Tuesday, October 29, 2013

Pro Athletes Hawking UnHealthy Foods: LeBron James, Peyton Manning, Serena Williams

Yale University's Rudd Center for Food Policy summarized findings of a recent study analyzing food endorsements by sports celebrities by concluding:
"The promotion of energy-dense, nutrient-poor products by some of the world’s most physically fit and well-known athletes is an ironic combination that sends mixed messages about diet and health."
That's muted academic-speak to say that professional athletes are hypocrites for endorsing junk food. But endorse they do... to the tune of millions of dollars in rich endorsement deals. 

The fascinating study, published in the Pediatrics journal in November 2013, found that of the 100 professional athletes with the highest-value endorsements in 2010:

  • They were paid to promote 44 different food and beverage brands
  • Food and beverage brands were the second largest category of endorsements, behind only sporting goods 
  • 79% of their 62 food endorsements were for fast food or junk food
  • 93% of their beverage endorsements were for drinks with "100% of calories from added sugar"
The biggest hypocritical fast-food offenders among health-conscious, physically fine-tuned professional athletes?

Peyton Manning (pictured below), reportedly earns $10 million per year from Papa John's pizza, Gatorade (owned by PepsiCo), Wheaties (General Mills), as well as DirectTV and Sony. In 2012, NFL quarterback Manning bought 21 Papa John franchises in Colorado.

LeBron James, NBA superstar, "received $5 million to endorse Bubblicious Gum, including his own flavor, LeBron's Lightening Lemonade," in addition to his lucrative contracts with McDonalds, Sprite, and Powerade.

Joe Maurer, six-time All Star baseball player and Minnesota Twins catcher, peddles Pepsi-cola, Gatorade, and Kemps ice cream, including Joe Maurer-blessed Grand Slam Monster Cookie flavor ice cream and a limited-edition 12-pack of Joe Maurer ice cream sandwiches.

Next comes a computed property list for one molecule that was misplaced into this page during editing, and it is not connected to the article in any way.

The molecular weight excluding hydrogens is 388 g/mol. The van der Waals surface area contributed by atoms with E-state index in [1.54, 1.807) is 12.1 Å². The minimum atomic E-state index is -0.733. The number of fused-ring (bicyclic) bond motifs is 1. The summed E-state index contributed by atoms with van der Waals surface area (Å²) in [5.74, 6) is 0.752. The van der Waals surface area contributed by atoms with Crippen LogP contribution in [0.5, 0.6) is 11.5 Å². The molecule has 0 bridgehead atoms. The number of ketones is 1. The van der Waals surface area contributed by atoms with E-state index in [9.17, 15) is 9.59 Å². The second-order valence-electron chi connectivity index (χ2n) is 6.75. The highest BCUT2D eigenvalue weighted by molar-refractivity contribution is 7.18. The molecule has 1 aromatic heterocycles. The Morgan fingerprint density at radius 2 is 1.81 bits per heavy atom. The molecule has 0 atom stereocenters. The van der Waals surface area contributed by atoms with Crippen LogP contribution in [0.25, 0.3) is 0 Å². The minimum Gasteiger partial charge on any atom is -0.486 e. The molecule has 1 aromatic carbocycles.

Serena Williams, perhaps the all-time greatest woman tennis champion, endorses Oreo cookies (owned by Kraft/Nabisco), Gatorade (owned by PepsiCo), and Nabisco 100-Calorie Snack Packs. 

Kobe Bryant, 15-time NBA All-Star and Los Angeles Laker team captain, is rumored to earn a whopping $12 million annually solely from his contract to push McDonald's menu. 

Dale Earnhardt, Jr., NASCAR driver, is paid to shill for Mountain Dew, Hellman's/Best Foods Mayonnaise, and Amp Energy, a "flavor extension of the Mountain Dew brand", which is owned by PepsiCo.

Sports celebrities endorsing fast food, junk food, and/or sugary drinks hail from football, basketball, baseball, hockey, tennis, skateboarding, even Olympic sports as speed skating. 

Without exception, professional athletes promoting "energy-dense, nutrient-poor products" are extraordinarily fit physically, and must adhere to a disciplined, health-conscious diet.  

Yet, the food and beverages they endorse to Americans... particularly to U.S. children... are unhealthy. 

Kids revere and often long to emulate professional athletes as LeBron James, Peyton Manning, Serena Williams, Joe Maurer, Kobe Bryant, and Dale Earnhardt, Jr.

Which, of course, is why fake-food corporations dangle million-dollar contracts to entice popular athletes to lend cache and credibility to their unhealthy fare.  And per the study, "research shows that athlete endorsements are associated with higher healthfulness ratings on the products they endorse." 

Greedy industrial food mega-corporations will do what it takes to sell their highly processed, salty, sugary, fatty food products. That's a sad given in 2013. 

But professional athletes know better. In their own lives, they do better. But certain athletes choose to enrich themselves by hawking an unhealthy dietary mantra to the American public.   

Exhorted the study, "The promotion of energy-dense, nutrient-poor products by some of the world’s most physically fit and well-known athletes is an ironic combination that sends mixed messages about diet and health."

Indeed! I wonder... do these athletes feed a steady diet of fast food, soft drinks, and junk food to their children and loved ones? 


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